Shakespeare's History of King John: With Introduction, and Notes Explanatory and Critical : For Use in Schools and Families

Front Cover

From inside the book

What people are saying - Write a review

We haven't found any reviews in the usual places.

Selected pages

Other editions - View all

Common terms and phrases

Popular passages

Page 114 - Whilst he that hears makes fearful action, With wrinkled brows, with nods, with rolling eyes. I saw a smith stand with his hammer, thus, The whilst his iron did on the anvil cool, With open mouth swallowing a tailor's news; Who, with his shears and measure in his hand, Standing on slippers, which his nimble haste Had falsely thrust upon contrary feet...
Page 30 - Grief fills the room up of my absent child, Lies in his bed, walks up and down with me, Puts on his pretty looks, repeats his words, Remembers me of all his gracious parts, Stuffs out his vacant garments with his form ; Then have I reason to be fond of grief.
Page 95 - And, father cardinal, I have heard you say, That we shall see and know our friends in heaven: If that be true, I shall see my boy again; For, since the birth of Cain, the first male child, To him that did but yesterday suspire, There was not such a gracious creature born.
Page 103 - Alas, what need you be so boist'rous-rough? I will not struggle, I will stand stone-still. For heaven's sake, Hubert, let me not be bound ! Nay, hear me, Hubert ! drive these men away, And I will sit as quiet as a lamb ; I will not stir, nor wince, nor speak a word, Nor look upon the iron angerly: Thrust but these men away, and I'1l forgive you, Whatever torment you do put me to.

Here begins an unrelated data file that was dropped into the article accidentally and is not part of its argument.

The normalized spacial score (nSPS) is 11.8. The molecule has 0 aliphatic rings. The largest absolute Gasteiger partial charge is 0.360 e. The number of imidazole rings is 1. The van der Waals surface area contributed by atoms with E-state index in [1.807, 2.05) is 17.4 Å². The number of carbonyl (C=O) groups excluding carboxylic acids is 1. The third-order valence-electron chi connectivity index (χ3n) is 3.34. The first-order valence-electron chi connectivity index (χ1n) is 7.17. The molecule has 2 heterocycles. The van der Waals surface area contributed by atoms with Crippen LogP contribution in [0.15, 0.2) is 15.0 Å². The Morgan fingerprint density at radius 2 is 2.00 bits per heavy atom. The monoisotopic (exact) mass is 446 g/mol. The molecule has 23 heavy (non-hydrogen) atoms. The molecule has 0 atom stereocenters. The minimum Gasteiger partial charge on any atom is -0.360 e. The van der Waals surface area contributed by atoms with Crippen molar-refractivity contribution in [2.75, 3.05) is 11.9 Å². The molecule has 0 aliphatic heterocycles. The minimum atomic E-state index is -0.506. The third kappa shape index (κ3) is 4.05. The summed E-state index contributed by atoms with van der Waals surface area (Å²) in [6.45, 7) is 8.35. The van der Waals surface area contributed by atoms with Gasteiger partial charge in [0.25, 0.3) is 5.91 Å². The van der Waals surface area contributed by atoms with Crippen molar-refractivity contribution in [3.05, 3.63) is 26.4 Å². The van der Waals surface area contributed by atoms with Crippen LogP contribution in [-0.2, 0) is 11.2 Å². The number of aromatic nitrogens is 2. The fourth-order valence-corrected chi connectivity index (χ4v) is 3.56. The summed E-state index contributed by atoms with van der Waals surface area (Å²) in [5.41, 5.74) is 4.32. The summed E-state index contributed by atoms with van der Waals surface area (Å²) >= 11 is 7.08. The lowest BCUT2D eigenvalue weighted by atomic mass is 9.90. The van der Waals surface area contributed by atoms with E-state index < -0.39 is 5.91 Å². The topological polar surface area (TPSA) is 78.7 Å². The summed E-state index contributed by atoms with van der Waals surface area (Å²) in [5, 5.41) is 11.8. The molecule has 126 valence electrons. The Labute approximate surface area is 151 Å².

Page vi - Love's not love When it is mingled with regards that stand Aloof from the entire point.
Page 106 - To gild refined gold, to paint the lily, To throw a perfume on the violet, To smooth the ice, or add another hue Unto the rainbow, or with taper-light To seek the beauteous eye of heaven to garnish, Is wasteful and ridiculous excess.
Page xv - Joyous as morning Thou art laughing and scorning; Thou hast a nest for thy love and thy rest, And, though little troubled with sloth, Drunken Lark! thou would'st be loth To be such a traveller as I. Happy, happy Liver, With a soul as strong as a mountain river Pouring out praise to the Almighty Giver, Joy and jollity be with us both!
Page 101 - To be more prince)* as may be. You are sad. Hub. Indeed, I have been merrier. Arth. Mercy on me ! Methinks, nobody should be sad but I. Yet I remember, when I was in France, Young gentlemen would be as sad as night, Only for wantonness. By my christendom, So I were out of prison, and kept sheep, I should be merry as the day is long...

Bibliographic information